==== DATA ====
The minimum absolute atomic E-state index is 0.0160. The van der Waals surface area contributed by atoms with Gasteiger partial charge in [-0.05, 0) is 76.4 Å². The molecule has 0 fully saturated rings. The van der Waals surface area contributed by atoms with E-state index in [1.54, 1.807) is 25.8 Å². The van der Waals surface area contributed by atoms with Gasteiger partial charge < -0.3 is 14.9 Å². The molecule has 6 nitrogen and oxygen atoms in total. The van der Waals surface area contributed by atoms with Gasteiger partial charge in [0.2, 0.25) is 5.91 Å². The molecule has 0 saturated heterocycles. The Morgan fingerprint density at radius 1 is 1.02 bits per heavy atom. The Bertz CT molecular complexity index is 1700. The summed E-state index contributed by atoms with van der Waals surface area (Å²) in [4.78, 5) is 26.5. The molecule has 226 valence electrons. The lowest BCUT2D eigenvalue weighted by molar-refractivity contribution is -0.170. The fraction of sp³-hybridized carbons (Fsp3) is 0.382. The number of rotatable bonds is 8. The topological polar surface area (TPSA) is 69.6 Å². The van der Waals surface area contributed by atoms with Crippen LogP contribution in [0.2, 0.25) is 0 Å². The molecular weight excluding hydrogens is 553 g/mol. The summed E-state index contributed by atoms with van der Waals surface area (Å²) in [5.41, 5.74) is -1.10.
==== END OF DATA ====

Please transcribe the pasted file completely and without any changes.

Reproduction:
The minimum absolute atomic E-state index is 0.0160. The van der Waals surface area contributed by atoms with Gasteiger partial charge in [-0.05, 0) is 76.4 Å². The molecule has 0 fully saturated rings. The van der Waals surface area contributed by atoms with E-state index in [1.54, 1.807) is 25.8 Å². The van der Waals surface area contributed by atoms with Gasteiger partial charge < -0.3 is 14.9 Å². The molecule has 6 nitrogen and oxygen atoms in total. The van der Waals surface area contributed by atoms with Gasteiger partial charge in [0.2, 0.25) is 5.91 Å². The molecule has 0 saturated heterocycles. The Morgan fingerprint density at radius 1 is 1.02 bits per heavy atom. The Bertz CT molecular complexity index is 1700. The summed E-state index contributed by atoms with van der Waals surface area (Å²) in [4.78, 5) is 26.5. The molecule has 226 valence electrons. The lowest BCUT2D eigenvalue weighted by molar-refractivity contribution is -0.170. The fraction of sp³-hybridized carbons (Fsp3) is 0.382. The number of rotatable bonds is 8. The topological polar surface area (TPSA) is 69.6 Å². The van der Waals surface area contributed by atoms with Crippen LogP contribution in [0.2, 0.25) is 0 Å². The molecular weight excluding hydrogens is 553 g/mol. The summed E-state index contributed by atoms with van der Waals surface area (Å²) in [5.41, 5.74) is -1.10.